For the past half year, I have been busy with other things and haven’t had a chance to participate in a CTF. This time, I made time for GoogleCTF 2024 and solved all the web challenges with my teammates.

The challenges were interesting as always. I participated in three of them, while my teammates quickly solved the other two simpler ones before I could even take a look. Nevertheless, I will make a brief record of them. I really enjoy CTF challenges that are mostly client-side focused.


  1. Bypassing URL parser
  2. Adding strings after parseInt
  3. [a-Z] regex includes special characters
  4. Cookie tossing
  5. CSS injection

Read More is a service that automatically provides front-end polyfills, making it very convenient to use. You just need to select the functionality you want to polyfill and then include a JavaScript file like this:

<script src=""></script>

The server will automatically determine based on the user-agent whether to return a polyfill, so only the necessary code will be included. It sounds convenient and useful.

However, some people may have received notifications from Google Ads recently about a security issue. Why is that?

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Last month’s (January 2024) Intigriti challenge was very interesting, made by @kevin_mizu. I have often seen him post client-side related challenges on Twitter before, and this time the quality of the challenge was as good as ever, worth documenting.

The challenge link is here, if you haven’t seen it yet, you can take a look:

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Compared to last year and the year before, the difficulty of this year’s web challenges has significantly decreased, making them more approachable and beginner-friendly(It’s good to have both easy and difficult challenges). With the effort of my teammates, we managed to secure the first place, leaving only one web challenge unsolved.

This time, I only managed to solve the simple “funnylogin” and the challenging “safestlist” challenges. The rest were solved by my teammates. I also took a look at another challenge called “another-csp”. Therefore, this post will only cover the challenges I reviewed and the more difficult ones.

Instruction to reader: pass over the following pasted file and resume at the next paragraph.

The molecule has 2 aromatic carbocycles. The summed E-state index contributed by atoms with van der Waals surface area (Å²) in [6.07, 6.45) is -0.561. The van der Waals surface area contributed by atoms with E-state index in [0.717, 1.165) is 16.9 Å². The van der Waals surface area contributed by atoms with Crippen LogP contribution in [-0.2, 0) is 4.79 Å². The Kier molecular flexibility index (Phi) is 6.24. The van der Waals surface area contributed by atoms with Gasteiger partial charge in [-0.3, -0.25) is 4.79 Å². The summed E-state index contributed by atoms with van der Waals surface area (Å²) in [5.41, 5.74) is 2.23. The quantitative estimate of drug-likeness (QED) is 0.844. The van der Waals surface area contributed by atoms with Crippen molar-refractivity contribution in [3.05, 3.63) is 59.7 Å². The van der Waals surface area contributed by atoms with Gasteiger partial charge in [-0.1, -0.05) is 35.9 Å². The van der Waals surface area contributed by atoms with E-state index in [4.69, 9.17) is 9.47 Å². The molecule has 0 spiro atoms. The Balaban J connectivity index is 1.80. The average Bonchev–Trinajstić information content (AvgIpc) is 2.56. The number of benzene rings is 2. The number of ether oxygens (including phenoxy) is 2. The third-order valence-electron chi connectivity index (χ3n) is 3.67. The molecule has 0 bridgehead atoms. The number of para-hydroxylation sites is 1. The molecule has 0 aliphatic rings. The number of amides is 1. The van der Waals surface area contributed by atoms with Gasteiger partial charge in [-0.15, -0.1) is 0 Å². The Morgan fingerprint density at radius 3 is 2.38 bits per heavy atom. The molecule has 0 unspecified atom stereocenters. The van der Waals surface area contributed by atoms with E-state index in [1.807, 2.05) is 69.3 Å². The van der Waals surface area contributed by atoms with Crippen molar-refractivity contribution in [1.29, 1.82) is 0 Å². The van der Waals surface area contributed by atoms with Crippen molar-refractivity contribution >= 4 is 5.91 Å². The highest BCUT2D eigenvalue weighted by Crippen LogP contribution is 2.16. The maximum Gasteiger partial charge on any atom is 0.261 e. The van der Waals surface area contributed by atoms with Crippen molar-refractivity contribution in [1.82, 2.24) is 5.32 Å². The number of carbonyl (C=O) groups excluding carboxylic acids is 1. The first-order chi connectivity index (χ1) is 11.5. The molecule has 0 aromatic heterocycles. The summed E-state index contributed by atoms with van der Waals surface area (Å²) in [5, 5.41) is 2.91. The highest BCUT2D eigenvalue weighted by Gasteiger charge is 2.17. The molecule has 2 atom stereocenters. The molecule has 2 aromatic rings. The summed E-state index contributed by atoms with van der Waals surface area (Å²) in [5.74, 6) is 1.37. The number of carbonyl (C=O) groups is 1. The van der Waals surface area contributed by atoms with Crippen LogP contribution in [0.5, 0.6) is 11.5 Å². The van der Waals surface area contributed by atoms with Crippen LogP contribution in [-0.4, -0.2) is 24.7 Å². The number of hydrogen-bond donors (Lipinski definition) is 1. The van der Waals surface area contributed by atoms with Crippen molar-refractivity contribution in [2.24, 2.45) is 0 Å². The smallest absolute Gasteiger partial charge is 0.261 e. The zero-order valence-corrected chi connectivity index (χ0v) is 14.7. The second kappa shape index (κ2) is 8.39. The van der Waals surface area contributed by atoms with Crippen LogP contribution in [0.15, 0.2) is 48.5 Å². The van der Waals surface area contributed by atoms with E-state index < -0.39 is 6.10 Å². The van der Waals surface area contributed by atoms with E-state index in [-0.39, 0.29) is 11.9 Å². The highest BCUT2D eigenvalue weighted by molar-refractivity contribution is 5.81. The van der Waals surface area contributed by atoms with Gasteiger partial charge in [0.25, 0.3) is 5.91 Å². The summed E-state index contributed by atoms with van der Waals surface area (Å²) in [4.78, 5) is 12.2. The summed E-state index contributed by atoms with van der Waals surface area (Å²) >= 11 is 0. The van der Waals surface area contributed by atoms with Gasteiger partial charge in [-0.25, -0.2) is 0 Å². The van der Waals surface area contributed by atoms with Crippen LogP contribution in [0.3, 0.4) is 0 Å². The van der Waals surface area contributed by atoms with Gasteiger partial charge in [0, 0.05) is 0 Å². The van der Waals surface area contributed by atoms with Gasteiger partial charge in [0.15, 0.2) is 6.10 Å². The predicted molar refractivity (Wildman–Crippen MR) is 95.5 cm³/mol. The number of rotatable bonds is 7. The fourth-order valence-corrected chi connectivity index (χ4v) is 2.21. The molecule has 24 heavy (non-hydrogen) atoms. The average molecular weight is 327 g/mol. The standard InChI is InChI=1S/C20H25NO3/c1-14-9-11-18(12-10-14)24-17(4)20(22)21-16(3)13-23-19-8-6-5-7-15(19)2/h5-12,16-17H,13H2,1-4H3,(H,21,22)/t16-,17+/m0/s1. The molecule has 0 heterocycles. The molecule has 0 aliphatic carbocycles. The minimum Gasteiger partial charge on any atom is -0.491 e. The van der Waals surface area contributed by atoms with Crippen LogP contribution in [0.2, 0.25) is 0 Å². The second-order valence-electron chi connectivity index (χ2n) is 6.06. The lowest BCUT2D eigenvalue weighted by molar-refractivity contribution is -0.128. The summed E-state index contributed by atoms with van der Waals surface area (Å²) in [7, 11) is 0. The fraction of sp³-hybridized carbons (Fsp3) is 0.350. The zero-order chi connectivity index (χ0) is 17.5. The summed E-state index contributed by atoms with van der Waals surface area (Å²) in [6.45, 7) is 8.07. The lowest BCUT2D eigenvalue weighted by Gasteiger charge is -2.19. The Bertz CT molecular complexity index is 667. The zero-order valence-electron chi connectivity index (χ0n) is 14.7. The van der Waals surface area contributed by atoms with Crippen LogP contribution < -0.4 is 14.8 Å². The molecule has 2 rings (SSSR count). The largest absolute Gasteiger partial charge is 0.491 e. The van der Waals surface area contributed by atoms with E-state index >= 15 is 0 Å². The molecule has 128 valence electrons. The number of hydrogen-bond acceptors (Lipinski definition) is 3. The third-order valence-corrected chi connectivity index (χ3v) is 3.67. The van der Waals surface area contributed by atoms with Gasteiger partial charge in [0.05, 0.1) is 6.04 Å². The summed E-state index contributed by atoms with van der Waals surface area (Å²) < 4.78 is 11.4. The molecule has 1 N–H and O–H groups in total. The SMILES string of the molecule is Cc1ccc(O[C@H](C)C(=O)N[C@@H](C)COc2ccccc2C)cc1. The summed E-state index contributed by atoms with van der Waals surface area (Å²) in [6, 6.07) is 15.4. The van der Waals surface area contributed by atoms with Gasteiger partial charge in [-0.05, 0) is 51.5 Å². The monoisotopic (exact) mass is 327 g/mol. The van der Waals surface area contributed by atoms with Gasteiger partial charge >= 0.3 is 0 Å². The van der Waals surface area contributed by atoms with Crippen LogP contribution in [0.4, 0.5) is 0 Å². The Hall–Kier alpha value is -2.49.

If you want to see other challenges, you can refer to other people’s writeups:

  1. st98 - DiceCTF 2024 Quals writeup
  2. 0xOne - 2024 Dice CTF Write up [Web]

All challenge source code provided by the organizers can be found at:

Keyword list:

  1. crash chromium
  2. slower css style
  3. xsleak
  4. URL length limit
  5. service worker
  6. background fetch
  7. connection pool + css injection
  8. iframe width + css injection

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This year’s 0CTF had a total of three web challenges, one of which was client-side. I only solved this particular challenge and managed to get the first blood. This post will briefly document my solution.

Keyword list:

  1. CSS injection
  2. CSS exfiltration

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Due to being busy lately, I haven’t been participating in CTFs as much in the past two or three months. However, I still come across some interesting challenges on Twitter. Even though I don’t have time to solve them, I still take notes because if I don’t, I won’t be able to solve them later for sure.

This post mainly documents some web front-end related challenges. Since I might not have personally solved them, the content is based on references from others’ notes, with some personal insights added.

Keyword list:

  1. copy paste XSS
  2. connection pool
  3. content type UTF16
  4. multipart/mixed
  5. Chrome DevTools Protocol
  6. new headless mode default download
  7. Scroll to Text Fragment (STTF)
  8. webVTT cue xsleak
  9. flask/werkzeug cookie parsing quirks

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On November 9, 2023, Sentry published an article on their blog titled Next.js SDK Security Advisory - CVE-2023-46729. The article discusses the details of the CVE-2023-46729 vulnerability, including its cause, discovery time, and patching time.

Although the vulnerability was officially announced on 11/9, it was actually fixed in version 7.77.0 released on 10/31. Some time was given to developers to patch the vulnerability.

Now let’s briefly discuss the cause and attack method of this vulnerability.

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Both of these competitions had many interesting but challenging problems. I really learned a lot.

Keyword list:

  1. nim json, null byte
  2. nim request smuggling
  3. js-yaml
  4. web worker
  5. blob URL
  6. meta redirect
  7. file protocol & .localhost domain
  8. sxg: Signed Exchanges
  9. 431 CSP bypass
  10. DOM clobbering document.body
  11. ejs delimiter
  12. Node.js + Deno prototype pollution gadget
  13. XSleaks golang sort

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I participated in both of these events to some extent, but I didn’t look at every challenge. This post is just a note to briefly record the solutions, without going into too much detail.

As usual, here are the keywords I noted:

  1. GraphQL batch query + alias
  2. Python os.path.join absolute path
  3. Svg XSS, foreignObject
  4. WebRTC CSP bypass
  5. Status code xsleak
  6. DNS rebinding
  7. nmap command injection
  8. Ruby rack file upload temporary storage
  9. buildConstraintViolationWithTemplate EL injection
  10. Request smuggling
  11. document.baseURI
  12. 200/404 status code xsleak

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